Date of Award
Master of Public Administration (MPA)
Dr. Cynthia E. Lynch
Dr. Aziza Zemrani
Dr. Al Borrego
The purpose of this thesis is to investigate the effectiveness of the U.S./Mexico border fence for illegal immigration. This topic is important because the recent mandate by Congress in 2006 to construct fencing along the southwest border between the U.S. and Mexico was met with great resistance from the border communities Texas that are directly affected by its construction (Haddal, et al. CRS, 2009). Border communities of the southwest region of the United States are ethnically diverse and rich in history and culture. Many of them hold annual celebrations in which their Latin culture, traditions, and history are honored. The impact of the construction of the fence is deep and reverberates throughout the social, cultural, environmental, and economic settings of border communities. Some border resident's land affected by the construction of this fence has been in their families for generations. Some received their property as land grants from the King of Spain as long ago as 1767 (Caldwell, 2007). Thus, this policy is of great importance for border communities, especially in Texas.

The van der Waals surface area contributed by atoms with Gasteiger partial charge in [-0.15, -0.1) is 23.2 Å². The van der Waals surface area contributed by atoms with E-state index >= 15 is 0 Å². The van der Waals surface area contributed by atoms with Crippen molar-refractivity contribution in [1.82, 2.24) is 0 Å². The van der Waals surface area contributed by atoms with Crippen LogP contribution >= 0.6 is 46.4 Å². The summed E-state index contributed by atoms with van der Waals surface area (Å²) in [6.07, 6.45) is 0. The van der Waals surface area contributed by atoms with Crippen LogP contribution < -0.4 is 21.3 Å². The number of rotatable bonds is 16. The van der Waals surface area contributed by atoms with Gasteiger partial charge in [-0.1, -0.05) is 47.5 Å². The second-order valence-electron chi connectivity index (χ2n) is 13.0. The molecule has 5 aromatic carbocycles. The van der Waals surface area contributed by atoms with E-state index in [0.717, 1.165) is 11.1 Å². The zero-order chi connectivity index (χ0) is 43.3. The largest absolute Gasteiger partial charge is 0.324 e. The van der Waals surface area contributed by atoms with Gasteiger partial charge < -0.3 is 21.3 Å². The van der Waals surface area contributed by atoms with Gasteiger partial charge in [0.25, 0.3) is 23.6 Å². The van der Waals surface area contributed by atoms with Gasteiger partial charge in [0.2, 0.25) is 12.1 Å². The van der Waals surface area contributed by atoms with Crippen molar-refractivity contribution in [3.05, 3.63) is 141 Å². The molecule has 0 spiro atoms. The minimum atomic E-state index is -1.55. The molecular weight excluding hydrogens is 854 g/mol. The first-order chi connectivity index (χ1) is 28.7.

University of Texas-Pan American